Sulphamides, the first drugs to be effective against a number of infectious diseases, arrived in the thirties to revolutionize the treatment of these conditions, until then highly fatal. This article, published in the journal Medicina Clínica, describes these drugs by way of pieces of information published throughout their history.
This work compiles some of the news appearing in the press of that time –The New York Times, specifically– and discloses some very interesting historical facts on the first synthetic antibiotic. For instance, important news made the headlines in North American newspapers on the morning of 17 December 1936: one of president Roosevelt’s sons, Franklin Delano Jr., had overcome an otherwise fatal streptococcal infection thanks to a new drug. This is how the public first came into contact with sulphamides.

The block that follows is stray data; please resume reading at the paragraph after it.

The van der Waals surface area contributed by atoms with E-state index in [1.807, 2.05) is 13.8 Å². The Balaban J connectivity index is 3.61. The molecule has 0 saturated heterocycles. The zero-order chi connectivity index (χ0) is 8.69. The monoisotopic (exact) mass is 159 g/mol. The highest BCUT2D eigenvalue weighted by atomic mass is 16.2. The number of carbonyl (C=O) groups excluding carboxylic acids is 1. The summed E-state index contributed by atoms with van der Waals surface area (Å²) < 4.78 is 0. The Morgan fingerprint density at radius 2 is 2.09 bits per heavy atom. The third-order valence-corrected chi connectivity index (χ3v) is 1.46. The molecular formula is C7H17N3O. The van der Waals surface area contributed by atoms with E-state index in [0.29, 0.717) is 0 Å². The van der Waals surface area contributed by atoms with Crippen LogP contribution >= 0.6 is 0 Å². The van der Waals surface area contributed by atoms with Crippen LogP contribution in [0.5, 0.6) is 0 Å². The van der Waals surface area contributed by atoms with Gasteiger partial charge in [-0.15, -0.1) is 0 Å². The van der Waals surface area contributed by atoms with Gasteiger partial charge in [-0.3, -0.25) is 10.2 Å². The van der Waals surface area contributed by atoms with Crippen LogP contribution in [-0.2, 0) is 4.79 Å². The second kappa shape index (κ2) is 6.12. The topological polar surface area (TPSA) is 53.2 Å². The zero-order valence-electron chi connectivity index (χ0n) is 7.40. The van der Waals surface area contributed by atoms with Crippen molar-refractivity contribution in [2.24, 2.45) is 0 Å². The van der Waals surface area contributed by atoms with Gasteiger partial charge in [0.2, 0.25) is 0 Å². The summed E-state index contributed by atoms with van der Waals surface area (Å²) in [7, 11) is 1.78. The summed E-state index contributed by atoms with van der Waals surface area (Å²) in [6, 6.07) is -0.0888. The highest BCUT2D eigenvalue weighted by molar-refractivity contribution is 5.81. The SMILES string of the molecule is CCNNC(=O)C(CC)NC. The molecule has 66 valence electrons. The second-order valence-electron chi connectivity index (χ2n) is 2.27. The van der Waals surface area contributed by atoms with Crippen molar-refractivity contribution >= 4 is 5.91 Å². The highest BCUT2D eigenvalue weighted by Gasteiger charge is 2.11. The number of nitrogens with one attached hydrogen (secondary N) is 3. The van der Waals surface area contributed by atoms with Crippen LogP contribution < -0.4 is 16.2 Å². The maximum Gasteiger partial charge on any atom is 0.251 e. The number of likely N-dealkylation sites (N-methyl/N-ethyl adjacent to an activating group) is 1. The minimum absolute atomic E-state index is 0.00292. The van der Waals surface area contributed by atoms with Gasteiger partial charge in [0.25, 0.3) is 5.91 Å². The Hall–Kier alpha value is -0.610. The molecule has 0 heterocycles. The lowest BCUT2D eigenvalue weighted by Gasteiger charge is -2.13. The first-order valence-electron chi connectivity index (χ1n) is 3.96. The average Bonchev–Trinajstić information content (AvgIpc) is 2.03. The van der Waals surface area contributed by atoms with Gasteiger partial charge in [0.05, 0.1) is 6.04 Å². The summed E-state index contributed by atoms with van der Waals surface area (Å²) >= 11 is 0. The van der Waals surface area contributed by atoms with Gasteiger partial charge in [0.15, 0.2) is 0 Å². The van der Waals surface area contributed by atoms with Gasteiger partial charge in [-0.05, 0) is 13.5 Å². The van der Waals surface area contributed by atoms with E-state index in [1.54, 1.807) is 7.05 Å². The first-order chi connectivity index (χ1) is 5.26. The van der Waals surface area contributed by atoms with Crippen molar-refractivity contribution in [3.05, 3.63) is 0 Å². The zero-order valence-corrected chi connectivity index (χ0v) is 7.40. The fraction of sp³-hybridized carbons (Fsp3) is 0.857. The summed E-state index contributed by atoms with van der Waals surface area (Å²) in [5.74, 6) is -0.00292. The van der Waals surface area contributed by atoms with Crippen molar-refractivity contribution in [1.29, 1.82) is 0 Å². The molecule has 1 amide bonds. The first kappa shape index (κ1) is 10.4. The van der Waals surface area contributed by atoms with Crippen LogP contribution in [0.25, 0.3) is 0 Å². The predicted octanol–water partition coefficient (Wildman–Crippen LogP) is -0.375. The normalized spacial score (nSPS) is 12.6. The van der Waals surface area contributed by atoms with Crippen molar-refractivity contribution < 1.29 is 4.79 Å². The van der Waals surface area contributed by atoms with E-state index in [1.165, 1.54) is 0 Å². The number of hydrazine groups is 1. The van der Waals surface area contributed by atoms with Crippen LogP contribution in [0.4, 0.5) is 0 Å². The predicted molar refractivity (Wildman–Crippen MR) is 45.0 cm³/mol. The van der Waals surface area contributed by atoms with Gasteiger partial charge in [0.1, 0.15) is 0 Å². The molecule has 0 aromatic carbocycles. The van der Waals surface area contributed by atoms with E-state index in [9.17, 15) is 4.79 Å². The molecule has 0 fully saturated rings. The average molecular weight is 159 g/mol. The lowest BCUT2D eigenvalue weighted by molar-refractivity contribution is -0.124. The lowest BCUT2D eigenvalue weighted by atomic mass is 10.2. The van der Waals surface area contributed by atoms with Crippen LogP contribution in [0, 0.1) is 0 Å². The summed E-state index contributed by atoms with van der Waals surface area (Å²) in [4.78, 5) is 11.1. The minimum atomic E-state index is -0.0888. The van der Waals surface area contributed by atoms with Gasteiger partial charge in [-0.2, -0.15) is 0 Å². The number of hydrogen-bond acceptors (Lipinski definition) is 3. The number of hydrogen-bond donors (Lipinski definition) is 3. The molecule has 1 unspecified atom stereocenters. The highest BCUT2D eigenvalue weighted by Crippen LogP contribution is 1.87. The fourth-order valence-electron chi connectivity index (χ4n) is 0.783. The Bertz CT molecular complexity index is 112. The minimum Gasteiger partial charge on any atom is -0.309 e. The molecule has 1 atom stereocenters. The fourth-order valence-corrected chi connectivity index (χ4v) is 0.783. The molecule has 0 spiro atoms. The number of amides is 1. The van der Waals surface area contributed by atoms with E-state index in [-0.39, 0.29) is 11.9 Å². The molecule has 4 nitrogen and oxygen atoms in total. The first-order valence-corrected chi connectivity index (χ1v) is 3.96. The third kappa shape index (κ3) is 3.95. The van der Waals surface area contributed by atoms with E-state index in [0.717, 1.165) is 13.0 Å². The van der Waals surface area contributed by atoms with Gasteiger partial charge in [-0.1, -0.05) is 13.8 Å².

Reports emphasizing the potential of this new family of drugs immediately began to follow, making sulphamides one of the most important scientific discoveries of the century. It was “the most important advance ever” in the treatment of a set of infectious diseases. Sulphamides, developed in 1935 by German scientist Gerhard Domagk, were also effective against conditions such as puerperal fever, cerebrospinal meningitis, pneumonia, or erysipelas, a serious infectious skin disease.
The importance of sulphamides during World War II, or how its discoverer Gerhard Domagk was forced by Adolph Hitler to refuse the Nobel Prize in 1939, are other curiosities included in this special article of Medicina Clínica. Under the title “Historical facts of sulphamides divulged by the press: the ‘The New York Times’ case” and co-authored by Foundation’s Pol Morales and Fèlix Bosch, this article is available in Issue 17 of Volume 128 of the journal.